Bruister started his talk by considering the drivers of IOT in a market predicted to include 20 billion devices by the year 2020. On the business side, IOT will be driven by data and subscription models. But while IOT devices will be enablers for data businesses, the devices won’t be the real money makers. Instead, revenues will flow from data and related analysis. Most of the IOT devices will compete under strong price pressures resulting in cheaper products with tight profit margins.

Further challenging the revenues from physical IOT devices will be the lack of high-end users. For example, many IOT devices will not be fashionable wearables for fitness as most of the world’s population are struggling with basic needs such as indoor plumbing. They have neither the money nor interest in wearable devices. Still, IOT technology will represent a huge electronic market.

“There will be tens of thousands of new IOT businesses in my opinion,” explained Bruister. “This implies at least as many IOT device designers will be needed, or about 10,000 plus. Where will these designers come from?”

It’s reasonable to assume that IOT designers will come from existing system, software, field programmable gate array (FPGA), Printed Circuit Board (PCB) and semiconductor industries. A larger portion will probably come from the FPGA markets while a much smaller amount will come from the semiconductor space.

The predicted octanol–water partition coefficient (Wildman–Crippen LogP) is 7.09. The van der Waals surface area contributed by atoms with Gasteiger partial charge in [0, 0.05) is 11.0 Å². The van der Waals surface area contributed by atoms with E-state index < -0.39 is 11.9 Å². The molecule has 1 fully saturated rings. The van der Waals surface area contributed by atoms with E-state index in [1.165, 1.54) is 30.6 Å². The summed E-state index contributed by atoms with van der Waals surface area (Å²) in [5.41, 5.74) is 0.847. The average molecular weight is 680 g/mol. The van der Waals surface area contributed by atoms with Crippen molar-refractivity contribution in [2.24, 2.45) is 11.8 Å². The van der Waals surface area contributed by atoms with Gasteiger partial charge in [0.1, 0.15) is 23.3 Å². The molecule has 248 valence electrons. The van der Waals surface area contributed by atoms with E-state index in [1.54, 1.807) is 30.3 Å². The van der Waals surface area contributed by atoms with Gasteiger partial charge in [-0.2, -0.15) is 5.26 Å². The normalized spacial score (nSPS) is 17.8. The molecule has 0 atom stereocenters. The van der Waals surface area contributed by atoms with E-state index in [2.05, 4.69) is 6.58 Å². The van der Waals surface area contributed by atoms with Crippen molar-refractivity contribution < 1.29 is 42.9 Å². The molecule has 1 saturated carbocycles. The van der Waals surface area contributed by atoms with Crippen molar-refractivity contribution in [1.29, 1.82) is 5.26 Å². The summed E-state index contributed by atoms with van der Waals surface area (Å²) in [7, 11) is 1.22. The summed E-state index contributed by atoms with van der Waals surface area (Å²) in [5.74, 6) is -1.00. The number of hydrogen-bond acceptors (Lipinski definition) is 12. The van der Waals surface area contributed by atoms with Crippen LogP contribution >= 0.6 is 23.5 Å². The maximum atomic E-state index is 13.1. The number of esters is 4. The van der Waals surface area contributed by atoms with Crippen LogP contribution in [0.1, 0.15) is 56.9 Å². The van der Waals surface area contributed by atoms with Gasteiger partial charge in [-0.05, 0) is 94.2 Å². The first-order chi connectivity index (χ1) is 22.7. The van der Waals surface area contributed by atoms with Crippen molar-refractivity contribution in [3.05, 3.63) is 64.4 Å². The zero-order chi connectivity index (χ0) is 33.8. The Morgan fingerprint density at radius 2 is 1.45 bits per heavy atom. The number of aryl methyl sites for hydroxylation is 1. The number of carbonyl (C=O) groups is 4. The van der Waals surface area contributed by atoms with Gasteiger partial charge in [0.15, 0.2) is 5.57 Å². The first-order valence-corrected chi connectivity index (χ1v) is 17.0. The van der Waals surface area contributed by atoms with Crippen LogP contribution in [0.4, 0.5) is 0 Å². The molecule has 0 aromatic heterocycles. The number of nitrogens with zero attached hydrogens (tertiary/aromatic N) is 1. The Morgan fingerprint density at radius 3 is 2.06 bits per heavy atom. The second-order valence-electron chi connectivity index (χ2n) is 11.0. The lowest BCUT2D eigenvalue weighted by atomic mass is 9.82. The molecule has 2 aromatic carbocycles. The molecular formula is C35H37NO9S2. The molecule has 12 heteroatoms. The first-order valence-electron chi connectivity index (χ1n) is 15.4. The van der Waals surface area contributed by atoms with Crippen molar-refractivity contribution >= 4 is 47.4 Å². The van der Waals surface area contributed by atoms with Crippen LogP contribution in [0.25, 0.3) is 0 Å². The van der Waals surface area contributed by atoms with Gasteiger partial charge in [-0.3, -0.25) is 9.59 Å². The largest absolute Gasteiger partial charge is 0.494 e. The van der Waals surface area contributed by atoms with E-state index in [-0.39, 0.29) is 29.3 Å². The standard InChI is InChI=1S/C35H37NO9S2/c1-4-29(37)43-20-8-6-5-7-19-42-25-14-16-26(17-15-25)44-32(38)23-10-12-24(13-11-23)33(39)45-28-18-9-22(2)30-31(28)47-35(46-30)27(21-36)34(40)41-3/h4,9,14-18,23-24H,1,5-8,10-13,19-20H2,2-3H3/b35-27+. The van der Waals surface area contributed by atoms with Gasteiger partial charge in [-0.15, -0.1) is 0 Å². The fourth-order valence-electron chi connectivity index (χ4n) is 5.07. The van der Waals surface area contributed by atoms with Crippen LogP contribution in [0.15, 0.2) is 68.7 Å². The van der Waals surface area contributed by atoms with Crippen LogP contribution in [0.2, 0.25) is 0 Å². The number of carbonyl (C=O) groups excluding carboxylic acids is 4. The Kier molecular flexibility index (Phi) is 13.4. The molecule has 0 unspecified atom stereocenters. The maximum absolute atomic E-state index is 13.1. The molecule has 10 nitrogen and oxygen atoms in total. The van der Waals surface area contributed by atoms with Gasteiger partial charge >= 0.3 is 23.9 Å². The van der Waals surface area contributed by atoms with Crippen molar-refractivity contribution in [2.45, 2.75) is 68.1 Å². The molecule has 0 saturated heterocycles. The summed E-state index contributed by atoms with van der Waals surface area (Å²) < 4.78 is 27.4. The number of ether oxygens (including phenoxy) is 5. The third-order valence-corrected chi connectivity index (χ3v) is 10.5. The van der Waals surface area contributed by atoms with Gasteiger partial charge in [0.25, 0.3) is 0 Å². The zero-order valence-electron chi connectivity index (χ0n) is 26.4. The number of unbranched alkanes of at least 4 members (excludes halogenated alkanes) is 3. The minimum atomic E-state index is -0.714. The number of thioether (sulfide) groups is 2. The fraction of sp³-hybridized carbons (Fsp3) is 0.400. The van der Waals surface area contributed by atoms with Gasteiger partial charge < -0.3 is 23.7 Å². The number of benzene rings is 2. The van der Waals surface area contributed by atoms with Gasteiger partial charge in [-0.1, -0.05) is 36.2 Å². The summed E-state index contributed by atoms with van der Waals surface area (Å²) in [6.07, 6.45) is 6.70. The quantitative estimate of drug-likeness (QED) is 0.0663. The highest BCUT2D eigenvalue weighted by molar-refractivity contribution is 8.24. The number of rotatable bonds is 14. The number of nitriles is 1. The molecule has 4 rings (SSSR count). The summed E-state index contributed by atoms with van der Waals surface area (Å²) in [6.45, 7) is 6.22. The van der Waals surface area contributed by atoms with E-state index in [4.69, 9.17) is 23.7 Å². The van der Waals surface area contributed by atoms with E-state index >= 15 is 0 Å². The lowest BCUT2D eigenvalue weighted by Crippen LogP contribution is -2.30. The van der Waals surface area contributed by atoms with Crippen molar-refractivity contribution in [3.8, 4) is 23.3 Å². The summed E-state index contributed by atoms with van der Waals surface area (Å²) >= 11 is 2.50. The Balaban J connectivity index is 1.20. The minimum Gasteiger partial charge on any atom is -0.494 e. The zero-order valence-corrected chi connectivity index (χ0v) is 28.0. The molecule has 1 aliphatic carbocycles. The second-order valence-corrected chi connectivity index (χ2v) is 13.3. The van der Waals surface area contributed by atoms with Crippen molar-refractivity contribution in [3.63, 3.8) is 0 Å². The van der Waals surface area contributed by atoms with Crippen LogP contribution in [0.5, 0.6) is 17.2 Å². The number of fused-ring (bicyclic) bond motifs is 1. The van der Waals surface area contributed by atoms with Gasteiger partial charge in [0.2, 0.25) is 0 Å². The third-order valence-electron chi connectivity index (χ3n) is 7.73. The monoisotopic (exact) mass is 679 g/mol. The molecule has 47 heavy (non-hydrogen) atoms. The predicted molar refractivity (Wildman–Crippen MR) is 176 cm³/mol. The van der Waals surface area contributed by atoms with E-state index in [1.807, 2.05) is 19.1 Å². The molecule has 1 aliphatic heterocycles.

A majority of IOT companies will be startups, incubated from universities. Naturally, companies will recruit college graduates and interns to do a lot of the work. This means that a majority of designers will have little experienced in traditional SOC design.

“What is the likely approach that these college graduates will take to IOT design,” asked Bruister? His view was that these designers would first turn to Google searches on terms like SOC, chip or ASIC. They will look in trade magazines like EETimes, EDN, Sports Illustrated, Field & Stream and others. They will probably look for SOC experts and semiconductor consultants but there won’t be enough of such gurus to go around.

IP portals like Chipestimate.com, Design & Reuse (D&R) and others will be consulted only if the college graduate IOT designers know about them. Similarly, these designers might even contact a few design houses if they are aware of them.